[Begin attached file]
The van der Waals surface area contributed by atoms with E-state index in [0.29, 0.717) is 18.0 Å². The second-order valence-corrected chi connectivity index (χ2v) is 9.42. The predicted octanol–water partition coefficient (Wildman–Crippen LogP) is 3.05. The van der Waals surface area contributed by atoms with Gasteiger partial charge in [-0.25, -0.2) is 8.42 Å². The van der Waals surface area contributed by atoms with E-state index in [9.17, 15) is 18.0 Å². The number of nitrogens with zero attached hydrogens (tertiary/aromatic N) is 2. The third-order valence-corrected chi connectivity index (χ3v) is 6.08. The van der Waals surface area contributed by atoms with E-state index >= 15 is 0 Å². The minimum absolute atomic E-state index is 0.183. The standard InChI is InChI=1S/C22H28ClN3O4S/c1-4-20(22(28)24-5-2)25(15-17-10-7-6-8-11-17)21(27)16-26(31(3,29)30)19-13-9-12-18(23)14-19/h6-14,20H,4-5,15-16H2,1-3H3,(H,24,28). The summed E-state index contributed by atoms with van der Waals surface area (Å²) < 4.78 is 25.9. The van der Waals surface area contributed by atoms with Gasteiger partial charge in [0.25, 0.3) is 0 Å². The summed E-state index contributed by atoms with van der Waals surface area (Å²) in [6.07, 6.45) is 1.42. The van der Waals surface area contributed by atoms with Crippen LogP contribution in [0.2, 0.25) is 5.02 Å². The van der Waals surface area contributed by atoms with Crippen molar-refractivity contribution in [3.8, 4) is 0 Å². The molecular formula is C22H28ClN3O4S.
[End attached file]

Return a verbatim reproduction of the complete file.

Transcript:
The van der Waals surface area contributed by atoms with E-state index in [0.29, 0.717) is 18.0 Å². The second-order valence-corrected chi connectivity index (χ2v) is 9.42. The predicted octanol–water partition coefficient (Wildman–Crippen LogP) is 3.05. The van der Waals surface area contributed by atoms with Gasteiger partial charge in [-0.25, -0.2) is 8.42 Å². The van der Waals surface area contributed by atoms with E-state index in [9.17, 15) is 18.0 Å². The number of nitrogens with zero attached hydrogens (tertiary/aromatic N) is 2. The third-order valence-corrected chi connectivity index (χ3v) is 6.08. The van der Waals surface area contributed by atoms with E-state index >= 15 is 0 Å². The minimum absolute atomic E-state index is 0.183. The standard InChI is InChI=1S/C22H28ClN3O4S/c1-4-20(22(28)24-5-2)25(15-17-10-7-6-8-11-17)21(27)16-26(31(3,29)30)19-13-9-12-18(23)14-19/h6-14,20H,4-5,15-16H2,1-3H3,(H,24,28). The summed E-state index contributed by atoms with van der Waals surface area (Å²) < 4.78 is 25.9. The van der Waals surface area contributed by atoms with Gasteiger partial charge in [0.25, 0.3) is 0 Å². The summed E-state index contributed by atoms with van der Waals surface area (Å²) in [6.07, 6.45) is 1.42. The van der Waals surface area contributed by atoms with Crippen LogP contribution in [0.2, 0.25) is 5.02 Å². The van der Waals surface area contributed by atoms with Crippen molar-refractivity contribution in [3.8, 4) is 0 Å². The molecular formula is C22H28ClN3O4S.